I created a simple mount for getting the laser attached to the Rostock Max V2 effector by modifying another mount I found online. two bolts and nuts hold the heat sink to the effector. I used the default aluminum standoffs from the original Rostock effector.
Documentation for configuring the Smoothieboard to work with a laser is available on their site.
I attached the signal wires to the 2.4 pins on the smoothieboard through the small MOSFET plug. I configured the board as follows:
# Laser module configuration
laser_module_enable true # Whether to activate the laser module at all. All configuration is
# ignored if false.
laser_module_pin 2.4 # this pin will be PWMed to control the laser. Only P2.0 - P2.5
# can be used since laser requires hardware PWM
laser_module_max_power 1 # this is the maximum duty cycle that will be applied to the laser
laser_module_tickle_power 0.0 # this duty cycle will be used for travel moves to keep the laser
# active without actually burning
laser_module_pwm_period 200 # this sets the pwm frequency as the period in microseconds
Executing some laser moves showed preliminary success. I couldn’t get a PWM signal less than 100% to get the laser to activate though. After some IRC conversations I moved the signal wires to the 2.4 pin on the board instead of the MOSFET in an attempt to get a regular 3.3V signal to the laser driver. Since the laser driver supplies its own power to the laser there isn’t a need for an “amped up” signal. Unfortunately the problem persisted. I will need to check the signal getting sent from the Smoothieboard to the laser driver to continue diagnosis.
It will be a few days before my new oscilloscope arrives, so in the mean time I have gotten to calibrating the laser with the smoothieboard. I found a few sample DXF files online that I plugged into Sketchup, converted to STLs and put through Cura.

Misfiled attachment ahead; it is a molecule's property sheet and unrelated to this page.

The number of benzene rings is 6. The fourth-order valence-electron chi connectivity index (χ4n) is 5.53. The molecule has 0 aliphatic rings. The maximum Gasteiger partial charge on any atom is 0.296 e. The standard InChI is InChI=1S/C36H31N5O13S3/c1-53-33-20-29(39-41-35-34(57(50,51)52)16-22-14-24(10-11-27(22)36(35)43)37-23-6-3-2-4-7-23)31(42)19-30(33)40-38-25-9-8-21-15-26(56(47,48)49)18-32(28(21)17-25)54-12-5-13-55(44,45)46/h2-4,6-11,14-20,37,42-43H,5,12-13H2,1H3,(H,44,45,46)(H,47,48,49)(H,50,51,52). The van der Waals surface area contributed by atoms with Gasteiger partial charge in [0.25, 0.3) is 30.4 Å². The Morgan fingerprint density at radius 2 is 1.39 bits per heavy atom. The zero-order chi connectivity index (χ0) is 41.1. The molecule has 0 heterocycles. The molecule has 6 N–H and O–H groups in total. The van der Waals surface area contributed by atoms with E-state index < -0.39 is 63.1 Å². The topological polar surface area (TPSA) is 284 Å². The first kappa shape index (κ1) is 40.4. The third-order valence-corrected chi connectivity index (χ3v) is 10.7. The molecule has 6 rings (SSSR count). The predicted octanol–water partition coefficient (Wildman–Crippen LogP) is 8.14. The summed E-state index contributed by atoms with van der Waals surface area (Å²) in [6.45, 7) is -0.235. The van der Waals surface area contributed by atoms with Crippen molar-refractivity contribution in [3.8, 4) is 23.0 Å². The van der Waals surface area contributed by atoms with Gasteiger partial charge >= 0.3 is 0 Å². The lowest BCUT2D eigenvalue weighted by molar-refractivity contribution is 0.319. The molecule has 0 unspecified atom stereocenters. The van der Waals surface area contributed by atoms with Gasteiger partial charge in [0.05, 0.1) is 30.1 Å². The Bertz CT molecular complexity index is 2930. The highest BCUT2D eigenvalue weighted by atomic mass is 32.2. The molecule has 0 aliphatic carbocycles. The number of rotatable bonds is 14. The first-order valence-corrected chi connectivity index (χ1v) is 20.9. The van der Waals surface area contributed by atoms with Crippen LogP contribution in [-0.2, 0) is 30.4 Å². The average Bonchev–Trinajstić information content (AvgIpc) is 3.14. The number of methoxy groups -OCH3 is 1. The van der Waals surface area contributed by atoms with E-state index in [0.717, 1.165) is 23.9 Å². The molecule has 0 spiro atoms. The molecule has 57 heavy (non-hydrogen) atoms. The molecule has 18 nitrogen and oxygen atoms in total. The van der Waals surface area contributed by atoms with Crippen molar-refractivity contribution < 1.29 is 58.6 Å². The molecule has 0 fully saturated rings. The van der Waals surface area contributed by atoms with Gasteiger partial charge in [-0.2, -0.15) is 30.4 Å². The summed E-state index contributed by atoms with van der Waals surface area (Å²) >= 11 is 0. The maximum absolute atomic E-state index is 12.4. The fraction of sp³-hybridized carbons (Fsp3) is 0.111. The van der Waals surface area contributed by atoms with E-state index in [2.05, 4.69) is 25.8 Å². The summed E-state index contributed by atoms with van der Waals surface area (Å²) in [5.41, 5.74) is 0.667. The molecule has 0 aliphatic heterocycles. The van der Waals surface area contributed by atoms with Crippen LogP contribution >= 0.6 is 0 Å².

Here are some of the results using a 0.2mm “nozzle”, shell thickness at 0.2mm, and 100% infill.
I noticed some “delta arm blues” symptoms with the infill not making it all the way to the edge of the print. I rotated the model 90 degree and printed it again. The infill was not the same, meaning the STL and gcode weren’t at fault. At first glance it looked like there was an issue with the X axis belts. I went around and tightened everything up, still the same result.
Looking at the arc around the wolf the line the infill makes is too “perfect”, I think this is not necessarily a hardware issue.
If you look closely at the top arch of this trial you can see different shades of laser. I changed the speed of the print several times during the arch. The curve the infill made stayed the same, making me further believe this isn’t a hardware issue. Slower speeds should result in less of an effect due to the effector not moving as quickly.
Getting closer with every print :), stay tuned for part 3.